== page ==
Thanks for your great questions! Blessings, Kelly

      Happy jam-making!! Blessings, Kelly

      • Deb Harris says

        Thanks for all the info. I’ve made jams a few times but it was years ago & I love the idea of using honey instead of sugar. Pectin is fine for me, but I might try that & also try just decreasing cranberries as you suggested. Thanks for the link. It’s been a while so I’m sure a refresher in canning will be helpful. Thanks

  3. Erin says

    So excited about this one. Our local food stop is offering 30 pounds of frozen organic strawberries right now and I’ve been waiting for an excuse to make preserves! Only thing stopping me was wondering if there was a way to make preserves without the ton of sugar. And any comments on how the cranberries affect the flavor?
    Thanks!
    Erin

    • says

      Hi, Erin. Sounds like you’re going to be having lots of fun making jam! Hooray! One thing to note with frozen strawberries … it’s best to allow them to thaw and then use just the berries (not all the liquid that will form in the bottom of the bowl). Reason is, by not using all the liquid, the jam will be thicker. Save the thawed juices for smoothies. :)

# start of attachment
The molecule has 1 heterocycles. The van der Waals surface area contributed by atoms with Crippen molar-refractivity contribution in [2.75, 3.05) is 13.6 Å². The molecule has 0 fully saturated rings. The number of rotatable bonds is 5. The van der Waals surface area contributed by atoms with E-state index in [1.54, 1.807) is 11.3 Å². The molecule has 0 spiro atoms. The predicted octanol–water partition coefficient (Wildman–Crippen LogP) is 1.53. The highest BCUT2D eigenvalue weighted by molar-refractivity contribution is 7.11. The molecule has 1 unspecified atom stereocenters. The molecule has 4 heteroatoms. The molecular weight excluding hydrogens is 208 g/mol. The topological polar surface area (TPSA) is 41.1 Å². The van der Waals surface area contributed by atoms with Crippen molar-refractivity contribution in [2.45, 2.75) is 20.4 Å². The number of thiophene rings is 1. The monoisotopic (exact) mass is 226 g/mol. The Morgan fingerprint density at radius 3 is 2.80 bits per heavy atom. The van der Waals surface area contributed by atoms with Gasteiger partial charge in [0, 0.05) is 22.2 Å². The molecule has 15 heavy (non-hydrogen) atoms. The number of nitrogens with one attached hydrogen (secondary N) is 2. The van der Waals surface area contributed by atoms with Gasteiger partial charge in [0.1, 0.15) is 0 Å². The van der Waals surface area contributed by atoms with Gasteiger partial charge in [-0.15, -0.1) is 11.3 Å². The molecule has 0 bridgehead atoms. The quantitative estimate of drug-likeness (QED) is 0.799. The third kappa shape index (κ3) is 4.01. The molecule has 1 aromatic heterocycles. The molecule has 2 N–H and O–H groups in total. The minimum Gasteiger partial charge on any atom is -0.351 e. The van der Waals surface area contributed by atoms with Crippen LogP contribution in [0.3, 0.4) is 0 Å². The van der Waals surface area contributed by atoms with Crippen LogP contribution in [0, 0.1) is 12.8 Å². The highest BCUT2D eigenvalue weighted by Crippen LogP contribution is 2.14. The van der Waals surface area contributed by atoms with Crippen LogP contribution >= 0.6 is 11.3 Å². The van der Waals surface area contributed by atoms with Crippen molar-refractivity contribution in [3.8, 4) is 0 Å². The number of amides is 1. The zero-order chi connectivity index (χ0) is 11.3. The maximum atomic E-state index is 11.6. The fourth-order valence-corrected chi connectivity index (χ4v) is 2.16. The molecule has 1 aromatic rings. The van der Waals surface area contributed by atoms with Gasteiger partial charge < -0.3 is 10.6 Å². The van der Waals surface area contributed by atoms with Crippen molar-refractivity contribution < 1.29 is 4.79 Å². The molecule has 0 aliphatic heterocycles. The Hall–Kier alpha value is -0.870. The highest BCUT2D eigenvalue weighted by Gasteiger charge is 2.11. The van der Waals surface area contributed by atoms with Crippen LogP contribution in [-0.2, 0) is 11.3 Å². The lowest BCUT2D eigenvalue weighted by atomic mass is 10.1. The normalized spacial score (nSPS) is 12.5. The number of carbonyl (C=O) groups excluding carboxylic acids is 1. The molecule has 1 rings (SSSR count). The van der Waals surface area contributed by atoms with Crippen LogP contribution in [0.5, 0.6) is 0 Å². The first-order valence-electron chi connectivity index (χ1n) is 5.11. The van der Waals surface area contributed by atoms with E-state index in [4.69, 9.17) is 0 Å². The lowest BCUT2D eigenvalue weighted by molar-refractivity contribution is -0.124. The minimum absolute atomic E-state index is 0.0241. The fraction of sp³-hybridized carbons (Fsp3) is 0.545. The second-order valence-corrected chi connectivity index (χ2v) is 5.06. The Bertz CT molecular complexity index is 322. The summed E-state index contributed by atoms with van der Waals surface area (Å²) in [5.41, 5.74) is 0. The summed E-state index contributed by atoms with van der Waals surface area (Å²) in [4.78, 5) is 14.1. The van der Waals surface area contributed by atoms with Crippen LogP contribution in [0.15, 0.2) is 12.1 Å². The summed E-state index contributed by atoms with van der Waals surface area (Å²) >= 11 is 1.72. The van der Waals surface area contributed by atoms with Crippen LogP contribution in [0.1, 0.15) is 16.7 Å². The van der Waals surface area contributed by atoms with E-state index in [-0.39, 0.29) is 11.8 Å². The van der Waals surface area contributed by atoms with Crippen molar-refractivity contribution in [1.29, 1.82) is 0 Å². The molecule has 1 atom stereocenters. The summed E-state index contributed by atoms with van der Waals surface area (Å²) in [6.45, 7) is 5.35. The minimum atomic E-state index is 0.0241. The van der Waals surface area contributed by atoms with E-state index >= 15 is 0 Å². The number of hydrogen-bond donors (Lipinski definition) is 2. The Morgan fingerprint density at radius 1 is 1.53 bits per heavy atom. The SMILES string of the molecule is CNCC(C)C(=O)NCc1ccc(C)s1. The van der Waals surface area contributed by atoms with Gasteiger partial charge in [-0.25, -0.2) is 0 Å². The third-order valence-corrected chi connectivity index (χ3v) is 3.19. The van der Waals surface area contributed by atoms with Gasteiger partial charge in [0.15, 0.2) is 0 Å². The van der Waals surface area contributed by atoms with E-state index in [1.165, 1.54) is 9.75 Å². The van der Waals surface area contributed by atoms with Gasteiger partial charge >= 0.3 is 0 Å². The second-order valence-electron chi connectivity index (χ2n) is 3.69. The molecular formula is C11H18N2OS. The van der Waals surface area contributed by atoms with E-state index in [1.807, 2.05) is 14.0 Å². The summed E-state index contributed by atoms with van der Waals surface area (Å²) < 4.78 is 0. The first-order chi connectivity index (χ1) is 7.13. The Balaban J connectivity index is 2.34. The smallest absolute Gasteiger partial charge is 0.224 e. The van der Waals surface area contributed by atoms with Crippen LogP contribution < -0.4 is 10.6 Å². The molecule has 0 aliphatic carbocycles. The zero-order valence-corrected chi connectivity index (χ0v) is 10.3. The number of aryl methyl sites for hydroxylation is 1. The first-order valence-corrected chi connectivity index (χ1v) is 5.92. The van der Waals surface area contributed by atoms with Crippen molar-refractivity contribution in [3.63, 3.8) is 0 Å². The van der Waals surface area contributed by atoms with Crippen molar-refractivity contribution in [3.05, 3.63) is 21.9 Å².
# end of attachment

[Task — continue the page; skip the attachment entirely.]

With regard to your question about the cranberries. They do add a little tartness, especially with milder fruits. (Frozen cranberries are less tart.) But one thing you can do is decrease the amount to 3/4 cups of whole cranberries and increase the strawberries by 1/4 cup. The jam won’t be as thick, but with milder fruits it will be less noticeable (the slight tartness), if you use a little less cranberry.